Introduction

Training in peritoneal dialysis (PD) is traditionally performed in hospital or at the patient’s home [1].

In both cases a transfer is necessary, either of the patient to the hospital, or of the nurse to the home of the patient. This entails considerable utilization of resources, especially if the training is protracted (time for the elderly to learn) and the transfers are not easy (long distances, patients confined to bed), limiting the use of PD.

In the current COVID-19 pandemic moreover, the risk of contagion increases in the event of transfers.

A remote caregiving system used in our Center [2, 3] since 2002 has proved to be effective and safe in remotely guiding and assisting patients/caregivers who have barriers—in particular of a cognitive or psychological nature—to self-care PD (Videodialysis).

Since 01 August 2016, to overcome the limits of traditional training Videodialysis has also been used to carry out remote patient/caregiver training.

The aim of this paper is to analyze the results and effectiveness of remote training using Videodialysis (Video Training) by comparing it with those of the traditional training which our Center carried out at the patient’s home (Home Training).

Materials and methods

This retrospective study comparing Home Training with Video Training was conducted on all 38 incident PD patients in our Center between 01/01/2014 and 05/31/2020, with at least 1 month of follow-up on PD after the beginning of training. The observation period ended on 06/30/2020.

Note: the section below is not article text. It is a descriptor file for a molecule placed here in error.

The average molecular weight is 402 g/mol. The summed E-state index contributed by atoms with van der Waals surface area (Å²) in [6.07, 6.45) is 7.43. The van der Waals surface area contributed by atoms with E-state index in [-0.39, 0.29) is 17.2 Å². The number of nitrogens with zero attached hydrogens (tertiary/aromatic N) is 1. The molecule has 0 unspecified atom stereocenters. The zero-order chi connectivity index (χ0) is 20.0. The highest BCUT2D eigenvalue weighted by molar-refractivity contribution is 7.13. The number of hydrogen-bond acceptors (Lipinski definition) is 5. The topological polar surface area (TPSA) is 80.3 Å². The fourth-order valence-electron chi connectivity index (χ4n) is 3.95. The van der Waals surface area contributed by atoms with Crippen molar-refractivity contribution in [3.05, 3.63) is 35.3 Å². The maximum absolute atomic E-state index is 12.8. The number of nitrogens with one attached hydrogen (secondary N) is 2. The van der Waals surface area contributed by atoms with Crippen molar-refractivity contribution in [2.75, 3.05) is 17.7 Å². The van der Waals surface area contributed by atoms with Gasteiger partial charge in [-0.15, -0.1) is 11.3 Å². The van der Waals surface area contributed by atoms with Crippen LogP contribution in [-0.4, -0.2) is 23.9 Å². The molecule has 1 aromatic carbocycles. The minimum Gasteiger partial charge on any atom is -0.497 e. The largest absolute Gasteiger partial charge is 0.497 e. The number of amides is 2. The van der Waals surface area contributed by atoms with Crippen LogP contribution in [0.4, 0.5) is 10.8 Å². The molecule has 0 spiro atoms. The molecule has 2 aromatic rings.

The Video Training group included 21 incident PD patients between 08/01/2016 and 05/31/2020.

The Home Training group comprised 17 incident PD patients, 12 of whom were incident between 01/01/2014 and 07/31/2016 and 5 after 08/01/2016; the latter did not perform Video Training due to technical problems (4 Trainings for 3 patients) or refusal (2 Trainings for 2 patients).

All the patients or caregivers considered had no physical or cognitive barriers to self-care PD. The self-care barrier assessment criteria did not change throughout the two periods.

In all cases, only the first PD training performed to a patient/caregiver was considered. As illustrated in the Graphical Abstract, 16 of the recipients were self-care patients, while a total of 30 caregivers received training for 22 patients on assisted PD as 6 of these patients had more than one caregiver during the period of the study.

Exclusion criteria

Training performed in the following circumstances was excluded from the study:

  1. 1.

    PD in nursing homes in which the method is performed by in-house nurse (9 patients);

  2. 2.

    Use of indwelling Videodialysis [2, 3] due to psychological or cognitive barriers to PD (13 patients);

  3. 3.

    Peritoneal Ultra-filtration (PUF) [4] (2 patients);

  4. 4.

    Interruption of training (transplant: 2 patients—hospitalization: 1 patient—acute illness: 1 patient—refusal to continue: 1 patient—impossibility to continue: 1 patient);

  5. 5.

    Use of the two training methods for different caregivers (1 patient), to avoid the presence of the same patient in both groups;

  6. 6.

    Sharing of the dialysis procedures between more than one caregiver (1 patient).